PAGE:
TRENTON -- Before last fall, New Jerseyans hadn't seen a change in the state taxes they pay on gasoline in 28 years. But the next new tax at the pump could hit much sooner.
Come Oct. 1, New Jersey's gas tax will increase again, drop, or simply stay the same.
The hard-fought law that raised gas prices 23 cents a gallon overnight in November includes a provision that the tax rate may be adjusted each October to ensure it drums up enough money for the Transportation Trust Fund.
It's left to state officials to scrutinize how the tax performed over the past year compared to expectations and then to the treasurer to adjust the rate up or down. A spokesman for Treasurer Ford Scudder would not say whether Scudder had yet made that determination, but noted it is "under review."
"Any adjustment to the 22.6 cent/gallon gas tax will be announced in advance of its effective date of Oct. 1," spokesman Willem Rijksen told NJ Advance Media.
One industry expert says it's much more likely the tax surcharge will hold steady at 23 cents a gallon.
Why gas prices will fall over the next month
"I don't believe there will be any adjustments, because the volume of gasoline and diesel has kind of stayed steady and constant. And if that stayed constant, then the revenues should meet what the expectations were," said Sal Risalvato, executive director of the New Jersey Gasoline-Convenience-Automotive Association.
The organization monitors weekly national consumption data, which has been stable, and there's no reason to think New Jersey doesn't fit the mold," he said.
Risalvato said the industry needs lead time to implement any change. He hasn't been contacted by the Treasury Department, which he takes as further evidence the numbers won't be moving.
Gov. Chris Christie and the Legislature agreed last year to raise the petroleum products gross receipts tax 23 cents to generate billons of dollars for a fraying infrastructure network.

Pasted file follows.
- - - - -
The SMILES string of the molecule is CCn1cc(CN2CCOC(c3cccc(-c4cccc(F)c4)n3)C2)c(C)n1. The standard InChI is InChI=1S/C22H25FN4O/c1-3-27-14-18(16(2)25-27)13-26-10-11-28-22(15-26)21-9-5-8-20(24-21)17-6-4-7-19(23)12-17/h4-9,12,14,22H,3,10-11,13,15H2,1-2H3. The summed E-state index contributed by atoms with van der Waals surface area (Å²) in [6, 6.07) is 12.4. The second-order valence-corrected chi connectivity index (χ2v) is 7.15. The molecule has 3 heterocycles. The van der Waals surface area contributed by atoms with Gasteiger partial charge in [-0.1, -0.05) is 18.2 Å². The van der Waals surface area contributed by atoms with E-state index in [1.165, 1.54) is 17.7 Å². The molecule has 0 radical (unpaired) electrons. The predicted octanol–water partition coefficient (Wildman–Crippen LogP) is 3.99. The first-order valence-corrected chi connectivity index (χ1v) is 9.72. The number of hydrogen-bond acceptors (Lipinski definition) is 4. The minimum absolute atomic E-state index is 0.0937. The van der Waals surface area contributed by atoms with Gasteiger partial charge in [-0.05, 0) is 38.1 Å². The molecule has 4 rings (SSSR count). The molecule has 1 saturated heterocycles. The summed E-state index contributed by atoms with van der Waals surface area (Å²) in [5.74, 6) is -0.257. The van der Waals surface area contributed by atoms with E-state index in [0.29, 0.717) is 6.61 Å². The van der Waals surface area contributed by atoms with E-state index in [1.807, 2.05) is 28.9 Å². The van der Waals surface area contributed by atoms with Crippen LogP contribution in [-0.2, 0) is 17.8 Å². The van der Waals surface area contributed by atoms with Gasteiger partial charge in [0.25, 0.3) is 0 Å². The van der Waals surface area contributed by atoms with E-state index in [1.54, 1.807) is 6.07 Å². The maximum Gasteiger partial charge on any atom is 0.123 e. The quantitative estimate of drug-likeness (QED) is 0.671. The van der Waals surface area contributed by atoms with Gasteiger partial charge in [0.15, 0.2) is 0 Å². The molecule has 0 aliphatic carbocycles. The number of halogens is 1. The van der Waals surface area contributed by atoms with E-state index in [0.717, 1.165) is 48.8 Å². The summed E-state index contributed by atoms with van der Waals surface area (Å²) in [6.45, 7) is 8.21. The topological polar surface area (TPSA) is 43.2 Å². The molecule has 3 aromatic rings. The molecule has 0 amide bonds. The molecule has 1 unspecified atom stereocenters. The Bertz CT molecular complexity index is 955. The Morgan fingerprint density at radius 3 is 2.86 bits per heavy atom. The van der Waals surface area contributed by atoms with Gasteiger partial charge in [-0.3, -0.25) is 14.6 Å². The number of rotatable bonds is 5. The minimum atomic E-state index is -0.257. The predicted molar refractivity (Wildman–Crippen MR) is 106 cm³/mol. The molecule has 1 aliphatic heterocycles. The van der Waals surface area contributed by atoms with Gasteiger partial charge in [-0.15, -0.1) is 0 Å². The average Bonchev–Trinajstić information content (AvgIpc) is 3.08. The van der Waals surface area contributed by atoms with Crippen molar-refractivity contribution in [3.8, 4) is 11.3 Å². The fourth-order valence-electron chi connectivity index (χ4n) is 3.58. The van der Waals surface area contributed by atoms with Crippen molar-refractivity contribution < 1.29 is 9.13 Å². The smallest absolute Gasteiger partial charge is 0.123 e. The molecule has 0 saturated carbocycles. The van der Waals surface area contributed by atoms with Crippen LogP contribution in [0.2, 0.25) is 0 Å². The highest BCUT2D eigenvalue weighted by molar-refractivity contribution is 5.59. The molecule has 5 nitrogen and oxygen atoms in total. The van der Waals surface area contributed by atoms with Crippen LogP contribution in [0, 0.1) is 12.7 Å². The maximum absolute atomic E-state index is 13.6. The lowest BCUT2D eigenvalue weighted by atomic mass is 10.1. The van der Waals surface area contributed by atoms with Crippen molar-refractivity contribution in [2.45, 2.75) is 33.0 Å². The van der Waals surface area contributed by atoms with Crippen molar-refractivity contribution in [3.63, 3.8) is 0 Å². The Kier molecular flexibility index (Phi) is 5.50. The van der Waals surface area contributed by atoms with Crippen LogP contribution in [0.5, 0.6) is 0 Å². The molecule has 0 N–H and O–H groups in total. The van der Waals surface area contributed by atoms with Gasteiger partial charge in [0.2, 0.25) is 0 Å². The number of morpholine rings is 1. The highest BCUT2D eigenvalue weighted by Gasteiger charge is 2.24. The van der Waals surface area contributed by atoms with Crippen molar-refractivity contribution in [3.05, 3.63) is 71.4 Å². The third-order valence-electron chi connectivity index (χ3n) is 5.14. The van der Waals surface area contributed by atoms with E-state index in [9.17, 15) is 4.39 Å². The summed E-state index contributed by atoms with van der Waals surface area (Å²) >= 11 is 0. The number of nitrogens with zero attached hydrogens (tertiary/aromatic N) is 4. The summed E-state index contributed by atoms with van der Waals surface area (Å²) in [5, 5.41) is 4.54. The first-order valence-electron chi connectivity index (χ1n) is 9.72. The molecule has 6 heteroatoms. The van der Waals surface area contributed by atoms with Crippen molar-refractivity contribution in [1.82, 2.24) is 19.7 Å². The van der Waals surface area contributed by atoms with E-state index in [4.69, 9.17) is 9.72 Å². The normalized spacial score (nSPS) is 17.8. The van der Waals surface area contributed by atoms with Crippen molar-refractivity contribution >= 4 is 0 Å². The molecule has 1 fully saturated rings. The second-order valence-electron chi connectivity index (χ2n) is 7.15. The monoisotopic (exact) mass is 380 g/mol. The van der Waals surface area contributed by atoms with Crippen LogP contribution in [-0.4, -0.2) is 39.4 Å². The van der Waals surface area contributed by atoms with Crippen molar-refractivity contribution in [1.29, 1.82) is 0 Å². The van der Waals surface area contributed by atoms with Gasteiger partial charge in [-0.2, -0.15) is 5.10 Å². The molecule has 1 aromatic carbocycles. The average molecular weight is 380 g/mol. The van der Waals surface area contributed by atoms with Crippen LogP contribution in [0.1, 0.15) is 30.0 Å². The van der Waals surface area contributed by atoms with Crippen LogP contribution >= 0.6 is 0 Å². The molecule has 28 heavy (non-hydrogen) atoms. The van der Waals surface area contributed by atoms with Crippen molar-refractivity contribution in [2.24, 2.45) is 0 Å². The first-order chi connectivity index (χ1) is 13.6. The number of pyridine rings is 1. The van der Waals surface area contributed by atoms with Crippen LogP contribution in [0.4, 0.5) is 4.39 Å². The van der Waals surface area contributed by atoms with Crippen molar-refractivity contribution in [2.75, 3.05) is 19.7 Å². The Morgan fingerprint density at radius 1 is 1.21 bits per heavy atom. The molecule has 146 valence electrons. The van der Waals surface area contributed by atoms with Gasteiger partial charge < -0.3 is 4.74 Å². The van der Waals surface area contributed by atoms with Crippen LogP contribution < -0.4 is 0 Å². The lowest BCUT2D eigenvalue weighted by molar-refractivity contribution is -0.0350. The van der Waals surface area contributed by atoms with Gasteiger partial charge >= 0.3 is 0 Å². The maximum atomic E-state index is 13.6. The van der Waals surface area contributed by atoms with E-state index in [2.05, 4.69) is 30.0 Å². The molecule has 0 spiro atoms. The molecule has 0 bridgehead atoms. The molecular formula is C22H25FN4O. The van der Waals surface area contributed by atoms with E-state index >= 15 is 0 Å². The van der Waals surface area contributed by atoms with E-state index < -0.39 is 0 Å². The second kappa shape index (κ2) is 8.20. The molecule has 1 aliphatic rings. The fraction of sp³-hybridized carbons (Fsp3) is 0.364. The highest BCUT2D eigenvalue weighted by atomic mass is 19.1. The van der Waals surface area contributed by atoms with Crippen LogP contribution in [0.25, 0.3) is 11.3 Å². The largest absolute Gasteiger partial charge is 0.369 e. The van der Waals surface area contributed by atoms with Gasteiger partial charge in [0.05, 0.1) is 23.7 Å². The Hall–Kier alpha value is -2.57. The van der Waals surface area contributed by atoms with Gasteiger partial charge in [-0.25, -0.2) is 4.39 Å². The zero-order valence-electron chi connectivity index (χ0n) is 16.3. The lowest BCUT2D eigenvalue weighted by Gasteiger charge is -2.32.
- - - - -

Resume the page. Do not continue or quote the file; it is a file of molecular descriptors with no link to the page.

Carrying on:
Political wrangling over the gas tax, the lifeline of the Transportation Trust Fund, which pays for road, bridge and transit projects across the state, consumed Trenton and led to a summer-long construction freeze as the trust fund ran out of money.
The tax increase was sold as part of a broader political deal struck between Christie and Democratic leaders that also included cuts to the estate, sales and income taxes.
The 23-cent tax hike, along with increases in diesel fuels and non-motor fuels, is expected to produce $1.23 billion annually to finance an eight-year, $16 billion transportation program.
New Jersey drivers had previously paid the second-lowest state gas taxes in the U.S.
AAA estimated the hike would cost drivers another $170 a year, assuming they drive 15,000 miles annually. The Christie administration estimated a more modest $110 more per year.
The gas tax law effectively freezes the amount of money the state expects to collect from the tax to an amount based on the hypothetical impact of the new tax on past consumption. The state treasurer can adjust the tax rate up or down each year.
There's also a smoothing effect, so if the tax comes up short one year, drivers will have to make up for it the next. And if the state collects too much one year, drivers will get a discount the next year.
Experts predicted that the state wasn't likely to miss its mark by much in any given year, as motor fuels taxes are among the least volatile of state revenues.
Risalvato said this was built into the law to safeguard the Transportation Trust Fund from getting shortchanged by dips in consumption.
"If you look at revenues the TTF took in five or six years ago and the revenues it was taking in prior to last November, they declined," he said. "And the reason they declined is because consumption declined. The tax rate stayed the same. But since consumption had declined, that brought in less revenue, not that the revenues that it was taking in would have been enough anyway, but it was compounded by the fact that it was taking in less revenue."
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